We love video games, and games have advanced to an incredible degree. On a sheer technical level, games are better than ever. Open world games, new mechanics and ideas, all of them combine to make some great, immersive experiences.
But that doesn’t mean they’re perfect. While reviewing our Game of the Year contenders, certain problems popped out at us over and over and over again, moments that are incredibly frustrating because they’re so simple to solve and so obvious to anybody playing the game you wonder what’s going on.
So, here are five problems we found, and a few suggestions on how to fix them.
#5) Forced Tutorials
We get that you need to go over with us how the controls work, and a tutorial level is a nice thing to do. It lets even experienced gamers get a feel for the engine. But for the love of God, do we really have to go through an entire mission where the entire goal is to get us used to something that we probably won’t use?
The worst offender this year was “Batman: Arkham City”. Didn’t have practice using the glide function? Enjoy slamming into walls during one level. Haven’t used a lot of Takedowns? That’s OK, here’s a boss fight where you have to use five different ones to get on with the story! To be fair, “Arkham City” isn’t nearly as frustrating as the games of yesteryear; you don’t have to commit five minutes of twists and turns to muscle memory. Still, hasn’t the art form gotten beyond this?
#4) Unnecessary Mechanics
Here’s a question for you: how many times have you been introduced to a mechanic in a game, had to learn how to use it, and then never bothered with it again or only used it when the game absolutely forced you to?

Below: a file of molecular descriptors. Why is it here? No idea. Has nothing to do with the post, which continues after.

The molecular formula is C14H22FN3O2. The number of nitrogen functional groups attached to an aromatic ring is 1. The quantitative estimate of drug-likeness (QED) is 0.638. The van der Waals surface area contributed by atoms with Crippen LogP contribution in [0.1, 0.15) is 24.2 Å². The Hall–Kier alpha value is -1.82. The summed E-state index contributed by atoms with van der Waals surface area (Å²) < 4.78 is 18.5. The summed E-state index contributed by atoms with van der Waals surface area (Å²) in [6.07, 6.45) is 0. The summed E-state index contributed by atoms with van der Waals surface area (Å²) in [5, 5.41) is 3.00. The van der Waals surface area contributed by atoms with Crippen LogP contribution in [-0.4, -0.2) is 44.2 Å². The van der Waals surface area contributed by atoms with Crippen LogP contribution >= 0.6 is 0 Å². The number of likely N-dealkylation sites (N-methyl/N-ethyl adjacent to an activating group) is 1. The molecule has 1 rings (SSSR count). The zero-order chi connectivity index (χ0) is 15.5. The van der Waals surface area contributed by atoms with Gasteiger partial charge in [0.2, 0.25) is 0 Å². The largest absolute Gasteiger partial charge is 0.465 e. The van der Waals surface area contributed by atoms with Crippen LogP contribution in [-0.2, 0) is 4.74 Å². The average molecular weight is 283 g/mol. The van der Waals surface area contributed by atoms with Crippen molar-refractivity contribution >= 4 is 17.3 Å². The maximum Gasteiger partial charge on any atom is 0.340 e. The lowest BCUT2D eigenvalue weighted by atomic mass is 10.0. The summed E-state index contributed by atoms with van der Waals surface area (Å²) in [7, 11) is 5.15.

A lot, right? This is painfully common, even today. A great example is the by-now absolutely bog-standard bullet time mechanic. Lots of games have this even when it’s absolutely unnecessary to actually finish the game. Yes, it’s cool, and it can even be useful, but most of the time, it’s optional at best and an active annoyance at worst.
#3) Mechanic Overdose
If you ever want to flash back to the painful, unresponsive controls of the ’90s, it’s easy: fire up “Saints Row the Third”, jump in a helicopter, and try to fly with any sort of real precision. There’s the sludgy response and difficult physics we tried to forget from the PSone era!
Flight mechanics in general are a mess outside of flight simulators: it’s an abject lesson in what happens when you try to transfer joystick controls to gamepads. But more often than not these days, developers bite off more than they can chew. Part of the problem with “Saints Row the Third” is that the graphics engine goes crazy. Maybe you just shouldn’t have had the helicopters, guys?